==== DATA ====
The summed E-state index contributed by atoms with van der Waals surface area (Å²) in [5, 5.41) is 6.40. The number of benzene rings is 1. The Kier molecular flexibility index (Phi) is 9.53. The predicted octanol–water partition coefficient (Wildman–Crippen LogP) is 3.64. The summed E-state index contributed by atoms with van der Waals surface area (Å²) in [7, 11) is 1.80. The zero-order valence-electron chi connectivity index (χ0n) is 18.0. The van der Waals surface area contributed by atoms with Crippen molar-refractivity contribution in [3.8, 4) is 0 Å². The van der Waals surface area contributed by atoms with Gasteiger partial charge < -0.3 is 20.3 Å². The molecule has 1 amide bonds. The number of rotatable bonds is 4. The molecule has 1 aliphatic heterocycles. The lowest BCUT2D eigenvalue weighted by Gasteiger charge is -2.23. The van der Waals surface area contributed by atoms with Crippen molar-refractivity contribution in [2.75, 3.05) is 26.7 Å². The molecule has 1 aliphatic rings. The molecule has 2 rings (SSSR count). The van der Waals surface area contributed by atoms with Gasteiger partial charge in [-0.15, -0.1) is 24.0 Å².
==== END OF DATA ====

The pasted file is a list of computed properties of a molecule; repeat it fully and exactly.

The summed E-state index contributed by atoms with van der Waals surface area (Å²) in [5, 5.41) is 6.40. The number of benzene rings is 1. The Kier molecular flexibility index (Phi) is 9.53. The predicted octanol–water partition coefficient (Wildman–Crippen LogP) is 3.64. The summed E-state index contributed by atoms with van der Waals surface area (Å²) in [7, 11) is 1.80. The zero-order valence-electron chi connectivity index (χ0n) is 18.0. The van der Waals surface area contributed by atoms with Crippen molar-refractivity contribution in [3.8, 4) is 0 Å². The van der Waals surface area contributed by atoms with Gasteiger partial charge < -0.3 is 20.3 Å². The molecule has 1 amide bonds. The number of rotatable bonds is 4. The molecule has 1 aliphatic heterocycles. The lowest BCUT2D eigenvalue weighted by Gasteiger charge is -2.23. The van der Waals surface area contributed by atoms with Crippen molar-refractivity contribution in [2.75, 3.05) is 26.7 Å². The molecule has 1 aliphatic rings. The molecule has 2 rings (SSSR count). The van der Waals surface area contributed by atoms with Gasteiger partial charge in [-0.15, -0.1) is 24.0 Å².